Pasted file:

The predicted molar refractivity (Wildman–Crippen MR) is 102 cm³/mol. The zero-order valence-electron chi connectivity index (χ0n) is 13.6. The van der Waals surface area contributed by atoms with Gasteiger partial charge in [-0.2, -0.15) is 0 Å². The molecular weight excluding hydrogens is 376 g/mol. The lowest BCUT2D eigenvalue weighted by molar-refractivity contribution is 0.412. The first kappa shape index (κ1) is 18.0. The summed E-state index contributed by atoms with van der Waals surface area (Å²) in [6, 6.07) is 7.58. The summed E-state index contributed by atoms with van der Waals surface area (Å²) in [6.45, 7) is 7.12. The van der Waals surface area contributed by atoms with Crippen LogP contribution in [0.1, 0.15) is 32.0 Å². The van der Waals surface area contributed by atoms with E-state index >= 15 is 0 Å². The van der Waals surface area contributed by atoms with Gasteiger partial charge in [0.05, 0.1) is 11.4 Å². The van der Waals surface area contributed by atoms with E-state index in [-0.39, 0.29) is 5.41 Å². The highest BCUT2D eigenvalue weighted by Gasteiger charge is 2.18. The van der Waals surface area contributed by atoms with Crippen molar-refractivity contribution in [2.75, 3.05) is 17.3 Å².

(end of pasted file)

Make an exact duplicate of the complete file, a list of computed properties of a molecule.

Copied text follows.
The predicted molar refractivity (Wildman–Crippen MR) is 102 cm³/mol. The zero-order valence-electron chi connectivity index (χ0n) is 13.6. The van der Waals surface area contributed by atoms with Gasteiger partial charge in [-0.2, -0.15) is 0 Å². The molecular weight excluding hydrogens is 376 g/mol. The lowest BCUT2D eigenvalue weighted by molar-refractivity contribution is 0.412. The first kappa shape index (κ1) is 18.0. The summed E-state index contributed by atoms with van der Waals surface area (Å²) in [6, 6.07) is 7.58. The summed E-state index contributed by atoms with van der Waals surface area (Å²) in [6.45, 7) is 7.12. The van der Waals surface area contributed by atoms with Crippen LogP contribution in [0.1, 0.15) is 32.0 Å². The van der Waals surface area contributed by atoms with E-state index >= 15 is 0 Å². The van der Waals surface area contributed by atoms with Gasteiger partial charge in [0.05, 0.1) is 11.4 Å². The van der Waals surface area contributed by atoms with E-state index in [-0.39, 0.29) is 5.41 Å². The highest BCUT2D eigenvalue weighted by Gasteiger charge is 2.18. The van der Waals surface area contributed by atoms with Crippen molar-refractivity contribution in [2.75, 3.05) is 17.3 Å².